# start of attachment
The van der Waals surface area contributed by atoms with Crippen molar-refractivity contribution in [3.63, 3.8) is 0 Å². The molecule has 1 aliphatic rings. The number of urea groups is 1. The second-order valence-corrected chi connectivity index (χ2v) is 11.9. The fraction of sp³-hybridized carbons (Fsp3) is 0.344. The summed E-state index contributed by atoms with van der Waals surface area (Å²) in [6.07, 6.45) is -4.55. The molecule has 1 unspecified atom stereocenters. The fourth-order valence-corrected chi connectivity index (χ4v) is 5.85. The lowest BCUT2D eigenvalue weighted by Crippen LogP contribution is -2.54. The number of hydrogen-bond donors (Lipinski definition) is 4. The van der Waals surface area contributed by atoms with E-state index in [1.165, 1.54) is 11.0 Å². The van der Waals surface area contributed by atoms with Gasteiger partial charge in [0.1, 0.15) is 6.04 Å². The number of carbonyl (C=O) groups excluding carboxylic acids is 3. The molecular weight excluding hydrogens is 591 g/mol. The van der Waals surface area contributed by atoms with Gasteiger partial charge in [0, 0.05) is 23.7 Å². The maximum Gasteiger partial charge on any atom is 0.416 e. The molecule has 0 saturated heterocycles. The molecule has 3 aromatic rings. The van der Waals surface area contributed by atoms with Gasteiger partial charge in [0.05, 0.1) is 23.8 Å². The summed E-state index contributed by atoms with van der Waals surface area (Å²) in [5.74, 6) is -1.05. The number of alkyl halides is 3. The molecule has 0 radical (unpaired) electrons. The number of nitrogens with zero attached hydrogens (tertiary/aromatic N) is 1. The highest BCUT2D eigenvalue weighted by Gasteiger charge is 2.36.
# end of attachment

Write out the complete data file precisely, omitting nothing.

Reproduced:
The van der Waals surface area contributed by atoms with Crippen molar-refractivity contribution in [3.63, 3.8) is 0 Å². The molecule has 1 aliphatic rings. The number of urea groups is 1. The second-order valence-corrected chi connectivity index (χ2v) is 11.9. The fraction of sp³-hybridized carbons (Fsp3) is 0.344. The summed E-state index contributed by atoms with van der Waals surface area (Å²) in [6.07, 6.45) is -4.55. The molecule has 1 unspecified atom stereocenters. The fourth-order valence-corrected chi connectivity index (χ4v) is 5.85. The lowest BCUT2D eigenvalue weighted by Crippen LogP contribution is -2.54. The number of hydrogen-bond donors (Lipinski definition) is 4. The van der Waals surface area contributed by atoms with E-state index in [1.165, 1.54) is 11.0 Å². The van der Waals surface area contributed by atoms with Gasteiger partial charge in [0.1, 0.15) is 6.04 Å². The number of carbonyl (C=O) groups excluding carboxylic acids is 3. The molecular weight excluding hydrogens is 591 g/mol. The van der Waals surface area contributed by atoms with Gasteiger partial charge in [0, 0.05) is 23.7 Å². The maximum Gasteiger partial charge on any atom is 0.416 e. The molecule has 0 saturated heterocycles. The molecule has 3 aromatic rings. The van der Waals surface area contributed by atoms with Gasteiger partial charge in [0.05, 0.1) is 23.8 Å². The summed E-state index contributed by atoms with van der Waals surface area (Å²) in [5.74, 6) is -1.05. The number of alkyl halides is 3. The molecule has 0 radical (unpaired) electrons. The number of nitrogens with zero attached hydrogens (tertiary/aromatic N) is 1. The highest BCUT2D eigenvalue weighted by Gasteiger charge is 2.36.